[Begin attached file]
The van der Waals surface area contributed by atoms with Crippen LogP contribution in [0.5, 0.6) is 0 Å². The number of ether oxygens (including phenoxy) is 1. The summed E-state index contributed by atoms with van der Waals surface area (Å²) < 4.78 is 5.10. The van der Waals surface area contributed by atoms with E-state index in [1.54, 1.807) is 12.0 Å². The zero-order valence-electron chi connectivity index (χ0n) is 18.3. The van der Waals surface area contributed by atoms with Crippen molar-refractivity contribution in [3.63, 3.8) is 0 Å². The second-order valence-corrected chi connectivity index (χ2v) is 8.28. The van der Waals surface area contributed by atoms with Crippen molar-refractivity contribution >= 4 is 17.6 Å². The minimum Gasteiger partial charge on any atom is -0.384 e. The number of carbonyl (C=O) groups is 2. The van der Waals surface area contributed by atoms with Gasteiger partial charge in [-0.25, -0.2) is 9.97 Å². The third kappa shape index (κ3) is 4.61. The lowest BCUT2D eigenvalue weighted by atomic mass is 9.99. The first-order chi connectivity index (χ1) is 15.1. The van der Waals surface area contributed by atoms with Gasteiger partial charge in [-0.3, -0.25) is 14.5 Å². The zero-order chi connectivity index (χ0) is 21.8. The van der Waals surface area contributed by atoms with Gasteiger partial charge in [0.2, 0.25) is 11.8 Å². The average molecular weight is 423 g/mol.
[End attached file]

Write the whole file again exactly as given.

The van der Waals surface area contributed by atoms with Crippen LogP contribution in [0.5, 0.6) is 0 Å². The number of ether oxygens (including phenoxy) is 1. The summed E-state index contributed by atoms with van der Waals surface area (Å²) < 4.78 is 5.10. The van der Waals surface area contributed by atoms with E-state index in [1.54, 1.807) is 12.0 Å². The zero-order valence-electron chi connectivity index (χ0n) is 18.3. The van der Waals surface area contributed by atoms with Crippen molar-refractivity contribution in [3.63, 3.8) is 0 Å². The second-order valence-corrected chi connectivity index (χ2v) is 8.28. The van der Waals surface area contributed by atoms with Crippen molar-refractivity contribution >= 4 is 17.6 Å². The minimum Gasteiger partial charge on any atom is -0.384 e. The number of carbonyl (C=O) groups is 2. The van der Waals surface area contributed by atoms with Gasteiger partial charge in [-0.25, -0.2) is 9.97 Å². The third kappa shape index (κ3) is 4.61. The lowest BCUT2D eigenvalue weighted by atomic mass is 9.99. The first-order chi connectivity index (χ1) is 15.1. The van der Waals surface area contributed by atoms with Gasteiger partial charge in [-0.3, -0.25) is 14.5 Å². The zero-order chi connectivity index (χ0) is 21.8. The van der Waals surface area contributed by atoms with Gasteiger partial charge in [0.2, 0.25) is 11.8 Å². The average molecular weight is 423 g/mol.